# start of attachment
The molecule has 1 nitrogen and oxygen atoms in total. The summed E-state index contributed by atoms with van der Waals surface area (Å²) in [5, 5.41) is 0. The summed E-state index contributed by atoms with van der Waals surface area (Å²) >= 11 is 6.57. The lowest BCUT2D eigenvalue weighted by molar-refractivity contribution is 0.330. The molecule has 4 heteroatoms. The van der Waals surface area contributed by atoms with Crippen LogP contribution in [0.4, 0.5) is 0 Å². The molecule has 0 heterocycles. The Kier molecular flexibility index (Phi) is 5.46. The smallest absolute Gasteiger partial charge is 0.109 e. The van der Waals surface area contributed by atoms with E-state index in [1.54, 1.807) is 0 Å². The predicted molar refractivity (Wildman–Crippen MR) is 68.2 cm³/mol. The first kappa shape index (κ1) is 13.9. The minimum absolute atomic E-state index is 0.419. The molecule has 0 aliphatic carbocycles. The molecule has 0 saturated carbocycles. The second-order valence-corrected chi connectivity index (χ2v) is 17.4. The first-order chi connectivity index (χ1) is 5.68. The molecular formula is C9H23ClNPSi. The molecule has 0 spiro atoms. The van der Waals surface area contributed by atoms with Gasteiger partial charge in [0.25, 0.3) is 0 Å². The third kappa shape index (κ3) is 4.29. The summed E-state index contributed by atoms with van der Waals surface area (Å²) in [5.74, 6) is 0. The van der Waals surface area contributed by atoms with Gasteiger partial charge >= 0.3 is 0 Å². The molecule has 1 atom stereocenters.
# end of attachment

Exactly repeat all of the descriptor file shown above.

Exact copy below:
The molecule has 1 nitrogen and oxygen atoms in total. The summed E-state index contributed by atoms with van der Waals surface area (Å²) in [5, 5.41) is 0. The summed E-state index contributed by atoms with van der Waals surface area (Å²) >= 11 is 6.57. The lowest BCUT2D eigenvalue weighted by molar-refractivity contribution is 0.330. The molecule has 4 heteroatoms. The van der Waals surface area contributed by atoms with Crippen LogP contribution in [0.4, 0.5) is 0 Å². The molecule has 0 heterocycles. The Kier molecular flexibility index (Phi) is 5.46. The smallest absolute Gasteiger partial charge is 0.109 e. The van der Waals surface area contributed by atoms with E-state index in [1.54, 1.807) is 0 Å². The predicted molar refractivity (Wildman–Crippen MR) is 68.2 cm³/mol. The first kappa shape index (κ1) is 13.9. The minimum absolute atomic E-state index is 0.419. The molecule has 0 aliphatic carbocycles. The molecule has 0 saturated carbocycles. The second-order valence-corrected chi connectivity index (χ2v) is 17.4. The first-order chi connectivity index (χ1) is 5.68. The molecular formula is C9H23ClNPSi. The molecule has 0 spiro atoms. The van der Waals surface area contributed by atoms with Gasteiger partial charge in [0.25, 0.3) is 0 Å². The third kappa shape index (κ3) is 4.29. The summed E-state index contributed by atoms with van der Waals surface area (Å²) in [5.74, 6) is 0. The van der Waals surface area contributed by atoms with Gasteiger partial charge >= 0.3 is 0 Å². The molecule has 1 atom stereocenters.